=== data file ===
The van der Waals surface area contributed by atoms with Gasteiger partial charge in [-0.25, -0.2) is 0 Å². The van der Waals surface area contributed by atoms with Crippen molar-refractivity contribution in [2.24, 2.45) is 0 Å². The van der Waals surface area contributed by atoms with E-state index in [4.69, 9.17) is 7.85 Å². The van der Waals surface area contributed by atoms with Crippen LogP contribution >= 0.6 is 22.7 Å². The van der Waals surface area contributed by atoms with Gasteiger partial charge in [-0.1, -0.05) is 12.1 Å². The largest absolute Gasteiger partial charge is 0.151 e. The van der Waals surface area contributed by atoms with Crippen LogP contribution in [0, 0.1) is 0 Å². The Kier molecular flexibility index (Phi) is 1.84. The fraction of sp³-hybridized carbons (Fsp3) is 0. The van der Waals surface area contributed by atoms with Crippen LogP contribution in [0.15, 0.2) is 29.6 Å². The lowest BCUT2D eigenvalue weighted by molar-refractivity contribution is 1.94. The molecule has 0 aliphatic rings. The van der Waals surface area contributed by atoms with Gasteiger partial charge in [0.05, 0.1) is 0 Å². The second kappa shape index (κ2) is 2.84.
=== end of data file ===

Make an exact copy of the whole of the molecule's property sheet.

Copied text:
The van der Waals surface area contributed by atoms with Gasteiger partial charge in [-0.25, -0.2) is 0 Å². The van der Waals surface area contributed by atoms with Crippen molar-refractivity contribution in [2.24, 2.45) is 0 Å². The van der Waals surface area contributed by atoms with E-state index in [4.69, 9.17) is 7.85 Å². The van der Waals surface area contributed by atoms with Crippen LogP contribution >= 0.6 is 22.7 Å². The van der Waals surface area contributed by atoms with Gasteiger partial charge in [-0.1, -0.05) is 12.1 Å². The largest absolute Gasteiger partial charge is 0.151 e. The van der Waals surface area contributed by atoms with Crippen LogP contribution in [0, 0.1) is 0 Å². The Kier molecular flexibility index (Phi) is 1.84. The fraction of sp³-hybridized carbons (Fsp3) is 0. The van der Waals surface area contributed by atoms with Crippen LogP contribution in [0.15, 0.2) is 29.6 Å². The lowest BCUT2D eigenvalue weighted by molar-refractivity contribution is 1.94. The molecule has 0 aliphatic rings. The van der Waals surface area contributed by atoms with Gasteiger partial charge in [0.05, 0.1) is 0 Å². The second kappa shape index (κ2) is 2.84.